We reached Pieve di Cadore about half-past eleven A.M., delays included. The quaint old piazza with its gloomy arcades, its antique houses with Venetian windows, its cafés, its fountain, and its loungers, is just like the piazzas of Serravalle, Longarone, and other provincial towns of the same epoch. With its picturesque Prefettura and belfry-tower one is already familiar in the pages of Gilbert’s “Cadore.” There, too, is the fine old double flight of steps leading up to the principal en-trance on the first floor, as in the town-hall at Heilbronna feature by no means Italian; and there, about midway up the shaft of the campanile, is the great, gaudy, well-remembered fresco, better meant than painted, wherein Titian, some twelve feet in height, robed and bearded, stands out against an ultramarine background, looking very like the portrait of a caravan giant at a fair.
Turning aside from the glowing piazza and following the downward slope of a hill to the left of the Prefettura, we come, at the distance of only a few yards, upon another open space, grassy and solitary, surrounded on three sides by rambling, dilapidated-looking houses, and opening on the fourth to a vista of woods and mountains. In this little piazza stands a massive stone fountain, time-worn and water-worn, surmounted by a statue of Saint Tiziano in the robes and square cap of an ecclesiastic. The water trickling through two metal pipes in the pedestal beneath Saint Tiziano’s feet, makes a pleasant murmuring in the old stone basin; while, half hidden behind this fountain, and leaning up as if for shelter against a larger house adjoining, stands a small whitewashed cottage upon the side-wall of which an incised tablet bears the following record :
“Nel MCCCCLXXVII Fra Queste Vmili Mura Tiziano Vecellio Vene a celebre Vita Donde vsciva gia presso a cento Anni In Venezia Addi XXVII Agosto MDLXXVI.”
A poor, mean-looking, low-roofed dwelling, disfigured by external chimney-shafts and a built-out oven; lit with tiny, blinking, medieval windows; altogether unlovely; altogether unnoticeable; butthe birthplace of Titian !
It looked different, no doubt, when he was a boy and played outside here on the grass. It had probably a high, steep roof, like the homesteads in his own landscape drawings; but the present old brown tiles have been over it long enough to get mottled with yellow lichens. One would like to know if the fountain and the statue were there in his time; and if the water trickled ever to the same low tune; and if the women came there to wash their linen and fill their brazen water jars, as they do now. This lovely green hill, at all events, sheltered the home from the east winds; and Monte Duranno lifted his strange crest yonder against the southern horizon; and the woods dipt down to the valley, then as now, where the bridle-path slopes away to join the road to Venice.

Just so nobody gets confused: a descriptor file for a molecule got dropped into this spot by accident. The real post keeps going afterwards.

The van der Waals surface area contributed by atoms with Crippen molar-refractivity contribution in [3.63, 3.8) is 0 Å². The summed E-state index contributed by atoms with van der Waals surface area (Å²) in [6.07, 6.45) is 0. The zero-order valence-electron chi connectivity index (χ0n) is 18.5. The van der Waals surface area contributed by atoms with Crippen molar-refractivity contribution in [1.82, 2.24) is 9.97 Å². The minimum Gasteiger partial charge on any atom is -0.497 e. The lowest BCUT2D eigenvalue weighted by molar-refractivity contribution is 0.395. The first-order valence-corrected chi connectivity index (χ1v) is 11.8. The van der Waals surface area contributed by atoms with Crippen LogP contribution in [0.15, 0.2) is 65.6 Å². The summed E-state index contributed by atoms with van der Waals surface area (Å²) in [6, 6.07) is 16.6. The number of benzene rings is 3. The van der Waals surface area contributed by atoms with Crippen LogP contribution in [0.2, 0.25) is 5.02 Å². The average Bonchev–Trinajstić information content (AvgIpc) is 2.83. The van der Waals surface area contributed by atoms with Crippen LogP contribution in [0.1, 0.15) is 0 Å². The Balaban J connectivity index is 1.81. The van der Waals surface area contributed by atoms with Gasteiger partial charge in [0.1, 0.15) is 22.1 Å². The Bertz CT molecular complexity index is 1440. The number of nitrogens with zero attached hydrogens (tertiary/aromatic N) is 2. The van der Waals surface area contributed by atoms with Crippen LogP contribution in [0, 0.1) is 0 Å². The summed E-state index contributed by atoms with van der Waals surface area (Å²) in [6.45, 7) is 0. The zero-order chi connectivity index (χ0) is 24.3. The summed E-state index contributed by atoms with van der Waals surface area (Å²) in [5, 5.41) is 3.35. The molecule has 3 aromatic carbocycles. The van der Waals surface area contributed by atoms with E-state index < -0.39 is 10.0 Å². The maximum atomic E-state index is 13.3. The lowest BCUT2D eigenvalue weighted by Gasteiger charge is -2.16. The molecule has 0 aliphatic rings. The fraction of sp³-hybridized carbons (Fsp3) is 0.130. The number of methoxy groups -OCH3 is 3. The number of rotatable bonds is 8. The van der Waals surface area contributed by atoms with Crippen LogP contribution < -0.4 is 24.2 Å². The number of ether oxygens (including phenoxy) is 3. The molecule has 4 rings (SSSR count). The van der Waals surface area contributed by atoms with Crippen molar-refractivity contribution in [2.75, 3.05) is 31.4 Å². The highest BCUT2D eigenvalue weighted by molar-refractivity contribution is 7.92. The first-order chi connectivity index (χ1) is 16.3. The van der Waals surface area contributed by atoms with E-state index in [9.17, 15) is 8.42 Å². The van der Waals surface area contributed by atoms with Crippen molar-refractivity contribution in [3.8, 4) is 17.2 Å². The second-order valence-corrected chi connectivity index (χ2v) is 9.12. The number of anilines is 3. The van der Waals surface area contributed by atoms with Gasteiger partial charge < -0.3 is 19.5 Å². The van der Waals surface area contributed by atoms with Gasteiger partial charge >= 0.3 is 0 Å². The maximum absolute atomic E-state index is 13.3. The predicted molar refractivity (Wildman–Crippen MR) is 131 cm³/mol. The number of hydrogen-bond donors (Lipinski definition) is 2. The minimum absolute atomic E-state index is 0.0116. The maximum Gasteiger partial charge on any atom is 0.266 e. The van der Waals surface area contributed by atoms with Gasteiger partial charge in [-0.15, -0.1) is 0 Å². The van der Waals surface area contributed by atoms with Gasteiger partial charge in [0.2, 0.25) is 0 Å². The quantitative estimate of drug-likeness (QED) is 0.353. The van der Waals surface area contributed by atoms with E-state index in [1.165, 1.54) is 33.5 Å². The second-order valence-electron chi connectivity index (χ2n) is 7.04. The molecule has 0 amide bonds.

We went up to the house, and knocked. The door was opened by a sickly, hunchbacked lad who begged us to walk in, and who seemed to be quite alone there. The house was very dark, and looked much older inside than from without. A long, low, gloomy upstairs chamber with a huge penthouse fire-place jutting into the room, was evidently as old as the days of Titian’s grandfather, to whom the house originally belonged; while a very small and very dark adjoining closet, with a porthole of a window sunk in a slope of massive wall, was pointed out as the room in which the great painter was born.
“But how do you know that he was born here?” I asked. The hunchback lifted his wasted hand with a deprecating gesture. “They have always said so, Signora,” he replied. “They have said so for more than four hundred years.”
“They’?” I repeated, doubtfully. “The Vecelli, Signora.” “I had understood that the Vecellio family was extinct.” “Scusate, Signora,” said the hunchback. “The last direct descendant of `Il Tiziano’ died not long agoa few years before I was born; and the collateral Vecelli are citizens of Cadore to this day. If the Signora will be pleased to look for it, she will see the name of Vecellio over a shop on the right-hand side, as she returns to the Piazza.”
I did look for it; and there, sure enough, over a small shop-window I found it. It gave one an odd sort of shock, as if time were for the moment annihilated; and I remember how, with something of the same feeling, I once saw the name of Rubens over a shop-front in the market-place at Cologne.
I left the house less incredulous than I entered it. Of the identity of the building there has never been any kind of doubt; and I am inclined to accept with the house the identity of the room. Titian, it should be remembered, lived long enough to become, long before he died, the glory of his family. He became rich; he became noble; his fame filled Italy. Hence the room in which he was born may well have acquired, half a century before his deathperhaps even during the lifetime of his motherthat sort of sacredness which is generally of post-mortem growth. The legend, handed down from Vecellio to Vecellio in uninterrupted succession, lays claim, therefore, to a more reliable pedigree than most traditions of a similar character.